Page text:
What is a Probability Density Function (PDF)?
A probability density function describes a probability distribution for a random, continuous variable. Use a probability density function to find the chances that the value of a variable will occur within a range of values that you specify. More specifically, a PDF is a function where its integral for an interval provides the probability of a value occurring in that interval. For example, what are the chances that the next IQ score you measure will fall between 120 and 140? In statistics, PDF stands for probability density function.
Don’t worry! I’ll break all that down to simpler terms!
Unlike distributions for discrete variables where specific values can have non-zero probabilities, the likelihood for a single value is always zero in a continuous probability distribution function. Instead, the probability density function provides the chances of a value falling within a specified range for continuous variables. For a PDF in statistics, probability density refers to the likelihood of a value occurring within an interval length of one unit.
In short, probability density functions can find non-zero likelihoods for continuous variable X falling within the interval [a, b]. Or, in statistical notation: P (A < X < B).
Obtaining a Probability from a PDF
Graphing a probability density function gives you a probability density plot. These graphs are great for understanding how a PDF in statistics calculates probabilities. The chart below displays the PDF for IQ scores, which is a probability density function of a normal distribution.
On a probability density plot, the total area under the curve equals one, representing the total probability of 1 for the full range of possible values in the distribution. In other words, the likelihood of a value falling anywhere in the complete distribution curve is 1. Finding the chances for a smaller range of interest involves finding the portion of the area under the curve corresponding to that range. In our example, we need to find the percentage of the area that falls between 120 and 140.
In the example above, my statistical software finds that P(120 < X < 140) = 0.08738. The probability of a value falling within the range of 120 to 140 is 0.08738.
These graphs also illustrate why probability density functions find a zero likelihood for an individual value. Consider that the probability for a PDF in statistics equals an area. For a non-zero area, you must have both a non-zero height and a non-zero width because Height X Width = Area. In this context, the height is the curve’s height on the graph, while the width relates to the range of values. When you have a single value, you have zero width, which produces zero area. Hence, a zero chance!
Mathematics Behind a Probability Density Function
In mathematical terms, you or your software will use integrals with a probability density function to find probabilities. Among other uses, the integration process finds areas for mathematical functions that describe shapes. That’s perfect for finding likelihoods for intervals in a continuous distribution curve based on a PDF. You’ll usually use statistical software to find PDF probabilities, so I won’t discuss integrals here. For more information, read the Wikipedia article for more details: Integrals.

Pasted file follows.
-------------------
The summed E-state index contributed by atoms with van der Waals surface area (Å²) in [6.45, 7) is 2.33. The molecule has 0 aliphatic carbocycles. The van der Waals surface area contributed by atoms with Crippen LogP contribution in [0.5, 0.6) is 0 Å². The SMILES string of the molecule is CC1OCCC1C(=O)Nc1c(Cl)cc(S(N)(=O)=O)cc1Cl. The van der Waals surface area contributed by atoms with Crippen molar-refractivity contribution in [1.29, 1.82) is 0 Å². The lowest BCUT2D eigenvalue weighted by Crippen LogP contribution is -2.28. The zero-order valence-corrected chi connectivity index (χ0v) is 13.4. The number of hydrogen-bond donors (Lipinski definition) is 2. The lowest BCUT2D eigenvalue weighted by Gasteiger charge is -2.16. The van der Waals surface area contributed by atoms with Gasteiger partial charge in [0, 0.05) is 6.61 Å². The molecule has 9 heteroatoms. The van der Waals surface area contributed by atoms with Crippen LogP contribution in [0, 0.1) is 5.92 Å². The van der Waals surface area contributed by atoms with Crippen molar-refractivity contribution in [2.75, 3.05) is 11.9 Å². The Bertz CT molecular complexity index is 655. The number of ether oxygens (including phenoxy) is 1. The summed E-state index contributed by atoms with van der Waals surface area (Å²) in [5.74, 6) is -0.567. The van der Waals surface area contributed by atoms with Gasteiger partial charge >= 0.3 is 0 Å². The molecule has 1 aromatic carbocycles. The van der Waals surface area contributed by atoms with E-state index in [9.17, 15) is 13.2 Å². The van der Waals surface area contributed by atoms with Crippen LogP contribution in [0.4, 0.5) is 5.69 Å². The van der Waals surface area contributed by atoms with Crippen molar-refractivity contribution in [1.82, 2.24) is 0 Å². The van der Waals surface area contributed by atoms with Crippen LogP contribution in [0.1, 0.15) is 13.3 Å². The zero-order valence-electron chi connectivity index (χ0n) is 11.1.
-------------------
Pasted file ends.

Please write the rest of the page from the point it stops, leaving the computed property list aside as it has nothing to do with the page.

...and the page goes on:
Examples of Probability Density Functions
While the normal distribution is the most common, it can fit only symmetrical distributions. Fitting skewed distributions requires using other probability density functions. Learn more about the Normal Distribution and Skewed Distributions.
There are a variety of other probability density functions that correspond with distributions of different shapes and properties. Each PDF has between 1-3 parameters that define its shape. Before using a PDF to find a probability, you must identify the correct function and parameter values for the population you are studying.
To accomplish that, you’ll typically gather a random sample from that population and use a combination of parameter estimation techniques and hypothesis tests to identify the distribution and parameters that most likely produced your sample.
For more information about that process, read my post about Identifying the Distribution of Your Data.
Let’s look at examples of the lognormal and Weibull distributions, which can fit skewed data.
Lognormal Probability Density Function
A lognormal PDF models right-skewed distributions. Below is an example of the probability density function for a lognormal distribution that displays the distribution of body fat percentages for teenage girls. The data are from a study I performed.
Notice how it shows a right-skewed distribution. Additionally, the probability distribution plot indicates that 18.64% of the population will fall between 20-24%. The highest probability densities occur near the peak at 26%.
The Weibull PDF is a highly flexible distribution that can model a wide variety of shapes. The example below displays a left-skewed distribution.
Examples of Other Probability Density Functions
There are a variety of PDFs for other distributions. They include the following:
- Weibull distribution: A remarkably versatile distribution that analysts use in many settings. Can model skewed distributions in both directions and approximate the normal distribution.
- Lognormal distribution: Models right-skewed distributions, especially in cases where growth rates are unconnected to size.
- Exponential distribution: Models distributions where small values occur more frequently than large values. Use to model the amount of time between independent events.
- Gamma distribution: Models right-skewed distributions. Use to model the time until the kth event.
- Uniform distribution: Models symmetric distributions where all equal length ranges have the same probability.
- Beta distribution: Models distributions with all values falling within a finite range.